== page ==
WebDAV is a protocol to manage your site directly from MS Windows Explorer and such. Plone supports WebDAV without add-ons.


WebDAV is enabled by default. A Zope server listening on port 8080 will also accept WebDAV traffic on that port. For common cases, client-side tools should work reasonably well. (http://plone.293351.n2.nabble.com/webdav-status-td7570063.html) (http://stackoverflow.com/questions/9127269/how-can-i-stop-people-accessing-a-plone-server-via-webdav)

Enabling WebDAV on an extra port in Zope

Modify your buildout configuration's client setup to add a webdav address:

Short buildout.cfg example:

recipe = plone.recipe.zope2instance

Alternative buildout.cfg configuration snippet which might be needed for some WebDAV clients:

zope-conf-additional =
    enable-ms-author-via on
    force-connection-close off

These snippets will be in the generated parts/instance/etc/zope.conf after buildout has been re-run.

This will enable the WebDAV server on http://www.mydomain.com:1980/. Note that you cannot use this URL in your web browser, just in WebDAV clients. Using the web browser will give you an error message AttributeError: manage_FTPget. You could also just run the WebDAV server on localhost with address 1980, forcing you to either use a WebDAV client locally or proxy WebDAV through Apache.

Disabling WebDAV

You can't disable WebDAV in Plone itself, it's tightly integrated in Zope. You could take away the "Access WebDAV" permission from everyone, but the Zope server will still answer each request.

What you can do: Make your web server filter out the WebDAV commands. This will stop WebDAV requests from reaching your Zope server.


For nginx, this is done by adding:

dav_methods off

to the server block in your nginx.conf. (http://wiki.nginx.org/HttpDavModule)

If you do not use the HttpDavModule, you can add:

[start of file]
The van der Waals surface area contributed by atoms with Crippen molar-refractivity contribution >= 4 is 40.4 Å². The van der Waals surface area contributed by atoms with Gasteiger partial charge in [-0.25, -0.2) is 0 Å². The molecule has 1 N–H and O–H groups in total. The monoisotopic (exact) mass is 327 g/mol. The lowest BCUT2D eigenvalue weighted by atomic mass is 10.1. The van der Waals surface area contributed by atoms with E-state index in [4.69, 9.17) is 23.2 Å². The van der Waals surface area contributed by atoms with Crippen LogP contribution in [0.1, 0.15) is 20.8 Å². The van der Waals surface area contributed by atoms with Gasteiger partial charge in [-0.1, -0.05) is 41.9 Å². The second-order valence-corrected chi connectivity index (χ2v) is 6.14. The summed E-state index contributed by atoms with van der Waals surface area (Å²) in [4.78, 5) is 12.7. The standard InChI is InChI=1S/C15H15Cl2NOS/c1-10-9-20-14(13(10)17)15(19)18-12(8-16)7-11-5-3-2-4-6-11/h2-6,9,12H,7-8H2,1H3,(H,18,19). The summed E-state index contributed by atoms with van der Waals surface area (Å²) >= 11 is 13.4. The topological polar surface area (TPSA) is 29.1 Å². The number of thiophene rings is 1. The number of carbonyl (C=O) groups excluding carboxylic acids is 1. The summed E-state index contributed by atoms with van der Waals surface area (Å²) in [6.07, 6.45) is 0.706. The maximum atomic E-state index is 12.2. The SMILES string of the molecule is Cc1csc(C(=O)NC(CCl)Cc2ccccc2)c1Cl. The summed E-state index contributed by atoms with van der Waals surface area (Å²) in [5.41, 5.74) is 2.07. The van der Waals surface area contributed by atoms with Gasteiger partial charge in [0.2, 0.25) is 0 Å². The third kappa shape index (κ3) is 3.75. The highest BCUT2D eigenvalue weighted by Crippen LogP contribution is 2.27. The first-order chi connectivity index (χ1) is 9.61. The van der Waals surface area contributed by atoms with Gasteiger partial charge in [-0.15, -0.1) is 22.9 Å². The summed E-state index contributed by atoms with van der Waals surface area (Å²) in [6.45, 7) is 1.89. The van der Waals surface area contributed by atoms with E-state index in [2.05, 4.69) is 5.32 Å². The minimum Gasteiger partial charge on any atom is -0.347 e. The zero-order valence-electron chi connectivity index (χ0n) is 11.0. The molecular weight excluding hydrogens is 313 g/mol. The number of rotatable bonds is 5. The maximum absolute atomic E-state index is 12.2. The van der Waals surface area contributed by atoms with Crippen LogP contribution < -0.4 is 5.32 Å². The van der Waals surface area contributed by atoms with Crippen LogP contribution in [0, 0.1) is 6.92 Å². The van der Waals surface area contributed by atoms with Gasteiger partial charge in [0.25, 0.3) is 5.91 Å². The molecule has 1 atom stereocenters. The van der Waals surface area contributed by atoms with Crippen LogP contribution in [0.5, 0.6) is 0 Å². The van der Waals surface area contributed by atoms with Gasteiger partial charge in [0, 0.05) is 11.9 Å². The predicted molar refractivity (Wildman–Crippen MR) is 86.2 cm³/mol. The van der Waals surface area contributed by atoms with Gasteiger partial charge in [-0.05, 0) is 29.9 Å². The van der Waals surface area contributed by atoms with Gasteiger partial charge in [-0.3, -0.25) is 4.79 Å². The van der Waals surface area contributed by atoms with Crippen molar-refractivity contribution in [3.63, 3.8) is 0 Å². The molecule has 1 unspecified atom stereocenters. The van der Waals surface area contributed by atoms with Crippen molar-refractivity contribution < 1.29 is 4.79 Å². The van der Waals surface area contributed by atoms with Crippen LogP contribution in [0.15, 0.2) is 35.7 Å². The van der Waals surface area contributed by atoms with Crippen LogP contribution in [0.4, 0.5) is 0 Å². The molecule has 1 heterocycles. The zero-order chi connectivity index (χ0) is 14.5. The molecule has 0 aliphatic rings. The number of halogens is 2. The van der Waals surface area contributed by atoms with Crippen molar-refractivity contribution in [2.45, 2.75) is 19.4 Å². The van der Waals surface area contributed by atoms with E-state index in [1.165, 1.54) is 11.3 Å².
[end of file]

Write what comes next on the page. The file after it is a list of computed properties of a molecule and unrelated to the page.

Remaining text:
limit_except GET POST {
  deny   all;

to the location block.


For Apache, you can use the limit statement, see http://httpd.apache.org/docs/current/mod/core.html#limit

WebDAV notes

WebDAV uses a number of HTTP verbs to perform different operations. The following notes describe how they are implemented in Zope 2 and Dexterity.


Basic WebDAV support can be found in the webdav package. This defines two base classes, webdav.Resource.Resource and webdav.Collection.Collection. Collection extends Resource. These are mixed into item and container content objects, respectively.

The webdav package also defines the NullResource object. A NullResource is a kind of placeholder, which supports the HTTP verbs HEAD, PUT, and MKCOL.

Containers based on ObjectManager (including those in Dexterity) will return a NullResource if they cannot find the requested object and the request is a WebDAV request.

The zope.filerepresentation package defines a number of interfaces which are intended to help manage file representations of content objects. Dexterity uses these interfaces to allow the exact file read and write operations to be overridden without subclassing.


A GET request retrieves headers and body.

Zope calls manage_DAVget() to retrieve the body. The default implementation calls manage_FTPget().

In Dexterity, manage_FTPget() adapts self to IRawReadFile and uses its mimeType and encoding properties to set the Content-Type header, and its size() method to set Content-Length.